Security of SFTP

We run a public FTP server, which lives in a DMZ.  The entire Internet is allowed to FTP to it.  It also runs SSH.  The firewall only lets admins connect to the SSH port (port 22).

We've had a request from some partners to switch from FTP to SFTP.  Of course in concept that makes sense (encryption and strong authentication).  But the problem I see with SFTP through OpenSSH is that it runs over port 22, just as a part of SSH.

So in order to enable SFTP, I have to open port 22 up to the world.  I don't like that.  I realize there are ways to not allow an FTP user interactive SSH login, but I still don't like it.  

Is it possible to run SFTP on another port using a special server process?  Or some other way to solve this problem?
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shanepresleyAsked:
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chris_calabreseCommented:
No, this is not possible. It is the client that makes SFTP SFTP instead of SSH. The server is the same.

If you don't want to open SSH up to the world, I suggest looking at FTPS (FTP/SSL, an IETF standards-track revision to the FTP protocol). There are many client and server implementations available for both *nix and Windows, some free and some $$$.

See http://www.ford-hutchinson.com/~fh-1-pfh/ftps-ext.html for additional information.
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Nemesis-ServicesCommented:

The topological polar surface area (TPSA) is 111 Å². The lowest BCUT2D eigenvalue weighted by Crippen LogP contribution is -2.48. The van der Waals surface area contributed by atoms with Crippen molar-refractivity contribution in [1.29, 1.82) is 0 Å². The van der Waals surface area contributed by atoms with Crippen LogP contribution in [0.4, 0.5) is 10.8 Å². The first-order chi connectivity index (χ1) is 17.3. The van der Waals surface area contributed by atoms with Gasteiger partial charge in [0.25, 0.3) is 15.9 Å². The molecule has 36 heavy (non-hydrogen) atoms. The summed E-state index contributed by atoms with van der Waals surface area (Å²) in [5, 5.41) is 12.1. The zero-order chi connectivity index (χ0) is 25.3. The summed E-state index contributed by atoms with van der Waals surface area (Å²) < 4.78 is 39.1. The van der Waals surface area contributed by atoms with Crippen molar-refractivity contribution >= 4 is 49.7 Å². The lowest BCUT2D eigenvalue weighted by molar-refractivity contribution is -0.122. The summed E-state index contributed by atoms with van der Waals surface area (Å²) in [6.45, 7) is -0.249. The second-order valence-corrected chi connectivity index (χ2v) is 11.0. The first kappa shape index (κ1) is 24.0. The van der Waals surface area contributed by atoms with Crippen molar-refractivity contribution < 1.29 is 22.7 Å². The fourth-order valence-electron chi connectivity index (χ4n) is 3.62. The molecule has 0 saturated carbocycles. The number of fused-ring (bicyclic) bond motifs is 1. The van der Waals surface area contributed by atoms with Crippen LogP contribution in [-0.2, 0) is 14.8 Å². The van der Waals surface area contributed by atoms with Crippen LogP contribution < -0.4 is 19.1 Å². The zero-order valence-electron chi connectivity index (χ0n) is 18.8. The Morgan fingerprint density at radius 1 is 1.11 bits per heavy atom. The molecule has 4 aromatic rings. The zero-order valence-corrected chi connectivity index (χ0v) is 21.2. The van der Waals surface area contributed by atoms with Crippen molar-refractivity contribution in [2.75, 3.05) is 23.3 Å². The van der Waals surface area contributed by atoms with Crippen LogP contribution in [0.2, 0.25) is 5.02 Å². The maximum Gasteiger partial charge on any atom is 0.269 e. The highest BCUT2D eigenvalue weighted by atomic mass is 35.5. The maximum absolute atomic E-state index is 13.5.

so let me get this right !!! you already allow FTP in from the entire internet - which FTP is NOT secure, but you do not want to allow SSH from the entire internet !!!! well obviously you need to go away and think about it.

Solution is simply just get the partner's public ip address and only allow they're ip addresses to SSH into the firewall, also you can use FTP over SSH2 with program like SecureFX which will allow SFTP (ssh2) then use the ftp protocol after doing and SFTP into the server, that way the user doesn't get ssh into the server, also you can set the shell env to be e.g: /bin/nologin
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chris_calabreseCommented:
Nemesis-Services,

Just because shanepresley cares about the security of his server doesn't mean he cares about the security of the data in the FTP archive. These are not the same thing.

For example, many sites allow anonymous FTP for grabbing public software. But the admins still want the systems to be secure.

In this case, it sounds like FTP was originally considered "good enough" but that situation is changing. Thus, shanepresley is asking a reasonable question, IMO.
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shanepresleyAuthor Commented:
Thanks chris_calabrese, that was a helpful alternative.  And yes you are correct, the FTP data was public.  Then need for SFTP came because we are going to start publishing data that is not classified as public.  

Nemesis-Services, while I see your point that FTP is "insecure", I also don't like the idea of opening up port 22 to the entire Internet (I can't lock it down, dynamic clients).  
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